I am pleased to have an opportunity to be in the Seanad this evening. I thank the Senator for raising this issue because it affords me the opportunity to clarify to the House the matters referred to in correspondence on behalf of my colleague, the Minister for Education and Skills, Deputy Jan O'Sullivan.
The correspondent wrote to the Minister for Education and Skills in regard to a number of events at County Cork VEC which arose during his time as a member of that vocational education committee, as Senator Bradford has outlined. The correspondent referred to certain matters being investigated by the Comptroller and Auditor General, which will be the subject of a special report in due course. The correspondent also asked the Minister for Education and Skills to initiate an investigation into the specific section of the Department which has been dealing with County Cork VEC and its management of those matters.
The Minister gave full and detailed consideration to the matters raised by this correspondent, including the request for an investigation into the specific section of the Department which has been dealing with County Cork VEC. She determined that an investigation was not warranted. She requested the Secretary General of her Department to advise the correspondent of her decision in regard to the request for an investigation and to respond on her behalf to the other issues raised in the correspondence. The correspondent met senior officials of the Department of Education and Skills, including the Secretary General, to discuss his concerns relating to County Cork VEC.
I clarify for the House that County Cork VEC was a body corporate established and operated in accordance with the Vocational Education Acts 1930-2001. The person accountable to the Committee of Public Accounts and other Dáil committees in law for the performance of County Cork VEC was the chief executive officer of that body. The accountability now lies with the chief executive officer of Cork Education and Training Board.
As previously indicated, the matters referred to in the correspondence are the subject of an investigation being conducted by the Comptroller and Auditor General. The Department of Education and Skills has co-operated fully with the Comptroller and Auditor General in regard to that investigation. The Department was recently provided with a draft report by the Comptroller and Auditor General, on which Senator Bradford has sought an update, and the Department has provided its observations to this. It is expected that the report will be finalised shortly by the Comptroller and Auditor General and published by that office at a time of its choosing.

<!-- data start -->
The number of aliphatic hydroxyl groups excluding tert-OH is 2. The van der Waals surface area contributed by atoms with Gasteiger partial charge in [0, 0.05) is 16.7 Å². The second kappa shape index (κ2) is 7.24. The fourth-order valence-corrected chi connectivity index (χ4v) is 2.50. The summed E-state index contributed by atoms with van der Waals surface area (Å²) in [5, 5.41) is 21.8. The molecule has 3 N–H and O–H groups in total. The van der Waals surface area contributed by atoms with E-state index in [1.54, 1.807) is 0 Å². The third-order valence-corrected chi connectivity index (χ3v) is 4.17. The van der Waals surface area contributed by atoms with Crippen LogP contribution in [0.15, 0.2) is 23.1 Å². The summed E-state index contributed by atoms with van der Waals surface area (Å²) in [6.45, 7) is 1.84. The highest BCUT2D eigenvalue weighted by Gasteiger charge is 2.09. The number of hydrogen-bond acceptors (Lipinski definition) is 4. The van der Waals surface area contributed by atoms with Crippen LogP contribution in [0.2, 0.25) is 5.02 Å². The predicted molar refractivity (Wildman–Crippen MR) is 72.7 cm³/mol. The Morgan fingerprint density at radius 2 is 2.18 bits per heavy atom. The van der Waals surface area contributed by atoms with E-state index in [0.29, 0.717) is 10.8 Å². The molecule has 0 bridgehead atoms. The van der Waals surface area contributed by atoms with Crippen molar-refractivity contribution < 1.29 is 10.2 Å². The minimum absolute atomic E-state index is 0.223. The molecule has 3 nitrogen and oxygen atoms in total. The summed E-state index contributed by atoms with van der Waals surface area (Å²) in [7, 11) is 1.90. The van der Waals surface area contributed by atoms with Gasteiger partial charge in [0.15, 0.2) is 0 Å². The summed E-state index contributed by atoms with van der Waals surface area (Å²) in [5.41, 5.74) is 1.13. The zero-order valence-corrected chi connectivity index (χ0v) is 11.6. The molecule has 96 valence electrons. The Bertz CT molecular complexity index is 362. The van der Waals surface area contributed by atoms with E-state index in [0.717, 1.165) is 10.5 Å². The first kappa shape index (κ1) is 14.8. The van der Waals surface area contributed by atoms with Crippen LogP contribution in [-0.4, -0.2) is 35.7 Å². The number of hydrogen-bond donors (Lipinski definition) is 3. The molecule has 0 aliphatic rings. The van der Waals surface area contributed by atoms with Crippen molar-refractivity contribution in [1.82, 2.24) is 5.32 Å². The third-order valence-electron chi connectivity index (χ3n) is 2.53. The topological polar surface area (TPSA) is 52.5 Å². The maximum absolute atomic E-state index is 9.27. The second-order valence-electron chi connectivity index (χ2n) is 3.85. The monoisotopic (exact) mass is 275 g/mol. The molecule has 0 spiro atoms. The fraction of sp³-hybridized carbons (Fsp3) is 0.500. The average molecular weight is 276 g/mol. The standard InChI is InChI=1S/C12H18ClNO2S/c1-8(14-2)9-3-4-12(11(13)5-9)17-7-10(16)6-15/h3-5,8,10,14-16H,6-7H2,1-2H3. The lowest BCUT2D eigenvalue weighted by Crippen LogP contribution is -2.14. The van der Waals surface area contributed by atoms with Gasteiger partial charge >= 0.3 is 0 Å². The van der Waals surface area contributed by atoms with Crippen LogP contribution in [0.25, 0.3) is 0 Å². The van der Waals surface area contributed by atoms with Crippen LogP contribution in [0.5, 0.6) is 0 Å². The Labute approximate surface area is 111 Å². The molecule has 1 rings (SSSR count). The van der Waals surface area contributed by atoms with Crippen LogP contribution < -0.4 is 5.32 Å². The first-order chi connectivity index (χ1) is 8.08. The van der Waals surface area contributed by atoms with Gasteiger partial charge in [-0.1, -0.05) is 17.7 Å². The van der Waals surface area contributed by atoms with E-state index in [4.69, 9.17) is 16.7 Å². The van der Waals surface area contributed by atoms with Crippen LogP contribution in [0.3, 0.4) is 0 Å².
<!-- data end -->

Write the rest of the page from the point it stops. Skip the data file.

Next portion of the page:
I thank Senator Bradford for affording me the opportunity to respond to the House on this matter. As a former member of the Committee of Public Accounts, I had some dealings with the said individual and those allegations. I am very proud of the work that committee has done on a cross-party basis. It is important we have a forum where people, be they public representatives or citizens, can bring forward those concerns and that they can be investigated. I am pleased that the Comptroller and Auditor General will shortly publish a report on this and other matters.
I thank the Minister of State for his reply and I note his comments. It is not news to me that the Minister, having given detailed consideration to matters raised by the correspondent, determined that an investigation was not warranted at this stage. I trust, however, that once the Comptroller and Auditor General's report is published and if it is deemed necessary, or if certain facts are brought to further light, the Minister will be willing to reflect on the need to have a more detailed investigation. I trust the Minister of State will be able to confirm that the Minister, Deputy O'Sullivan, will have a open mind on that because until such time as the report is published by the Comptroller and Auditor General, we will not be able to make any significant determination.
While I cannot confirm what is in anybody else's mind or thought processes, I can confirm to the House that I will convey Senator Bradford's views to the Minister, Deputy O'Sullivan, and ensure she has a transcript of this debate. My view on this, and one I will convey to the Minister and have conveyed on a number of occasions to the Committee of Public Accounts during my time there, is that if the Comptroller and Auditor General, as an independent constitutional office of this State, raises questions - I have not seen the report and I do not wish to pre-empt it - it would be important that we would all reflect and act upon whatever recommendations or conclusions that independent constitutional office arrives at. It is an office that is held in very high regard by the taxpayers and citizens of this country and by Members of both Houses of the Oireachtas. I, like many others, eagerly await the publication of the Comptroller and auditor General's report. I once again thank the individual who made the complaint for bringing it forward to the Committee of Public Accounts. It is important that people have that forum and I am pleased that Comptroller and Auditor General is now examining it.